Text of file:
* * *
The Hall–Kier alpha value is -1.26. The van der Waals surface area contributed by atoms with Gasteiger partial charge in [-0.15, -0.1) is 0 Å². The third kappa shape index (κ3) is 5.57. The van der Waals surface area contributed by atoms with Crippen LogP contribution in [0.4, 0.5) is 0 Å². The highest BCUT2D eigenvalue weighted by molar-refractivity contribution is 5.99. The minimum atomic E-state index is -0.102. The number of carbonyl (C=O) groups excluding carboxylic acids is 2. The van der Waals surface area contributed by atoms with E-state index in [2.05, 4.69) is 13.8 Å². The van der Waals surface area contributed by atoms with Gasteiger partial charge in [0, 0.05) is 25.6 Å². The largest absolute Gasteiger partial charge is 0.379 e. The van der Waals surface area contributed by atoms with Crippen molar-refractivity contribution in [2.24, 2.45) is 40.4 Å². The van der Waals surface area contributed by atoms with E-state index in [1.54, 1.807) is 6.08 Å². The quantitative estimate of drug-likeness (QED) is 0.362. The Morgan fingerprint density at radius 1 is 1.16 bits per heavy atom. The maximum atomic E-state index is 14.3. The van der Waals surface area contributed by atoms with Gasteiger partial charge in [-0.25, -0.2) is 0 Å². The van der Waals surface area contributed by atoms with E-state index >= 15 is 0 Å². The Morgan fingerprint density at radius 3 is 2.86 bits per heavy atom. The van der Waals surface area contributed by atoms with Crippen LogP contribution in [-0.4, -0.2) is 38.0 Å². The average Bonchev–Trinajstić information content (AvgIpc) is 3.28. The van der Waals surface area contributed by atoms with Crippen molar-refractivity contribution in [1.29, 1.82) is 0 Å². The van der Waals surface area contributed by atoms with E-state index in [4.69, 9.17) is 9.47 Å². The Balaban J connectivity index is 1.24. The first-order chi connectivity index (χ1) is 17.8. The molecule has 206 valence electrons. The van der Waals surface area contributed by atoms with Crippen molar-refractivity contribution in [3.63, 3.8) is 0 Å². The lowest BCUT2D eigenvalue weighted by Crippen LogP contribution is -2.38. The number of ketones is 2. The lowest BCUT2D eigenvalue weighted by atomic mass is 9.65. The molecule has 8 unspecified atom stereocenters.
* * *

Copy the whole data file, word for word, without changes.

The Hall–Kier alpha value is -1.26. The van der Waals surface area contributed by atoms with Gasteiger partial charge in [-0.15, -0.1) is 0 Å². The third kappa shape index (κ3) is 5.57. The van der Waals surface area contributed by atoms with Crippen LogP contribution in [0.4, 0.5) is 0 Å². The highest BCUT2D eigenvalue weighted by molar-refractivity contribution is 5.99. The minimum atomic E-state index is -0.102. The number of carbonyl (C=O) groups excluding carboxylic acids is 2. The van der Waals surface area contributed by atoms with E-state index in [2.05, 4.69) is 13.8 Å². The van der Waals surface area contributed by atoms with Gasteiger partial charge in [0, 0.05) is 25.6 Å². The largest absolute Gasteiger partial charge is 0.379 e. The van der Waals surface area contributed by atoms with Crippen molar-refractivity contribution in [2.24, 2.45) is 40.4 Å². The van der Waals surface area contributed by atoms with E-state index in [1.54, 1.807) is 6.08 Å². The quantitative estimate of drug-likeness (QED) is 0.362. The Morgan fingerprint density at radius 1 is 1.16 bits per heavy atom. The maximum atomic E-state index is 14.3. The van der Waals surface area contributed by atoms with Gasteiger partial charge in [-0.25, -0.2) is 0 Å². The van der Waals surface area contributed by atoms with E-state index >= 15 is 0 Å². The Morgan fingerprint density at radius 3 is 2.86 bits per heavy atom. The van der Waals surface area contributed by atoms with Crippen LogP contribution in [-0.4, -0.2) is 38.0 Å². The average Bonchev–Trinajstić information content (AvgIpc) is 3.28. The van der Waals surface area contributed by atoms with Crippen molar-refractivity contribution in [1.29, 1.82) is 0 Å². The van der Waals surface area contributed by atoms with E-state index in [4.69, 9.17) is 9.47 Å². The Balaban J connectivity index is 1.24. The first-order chi connectivity index (χ1) is 17.8. The molecule has 206 valence electrons. The van der Waals surface area contributed by atoms with Crippen molar-refractivity contribution in [3.63, 3.8) is 0 Å². The lowest BCUT2D eigenvalue weighted by Crippen LogP contribution is -2.38. The number of ketones is 2. The lowest BCUT2D eigenvalue weighted by atomic mass is 9.65. The molecule has 8 unspecified atom stereocenters.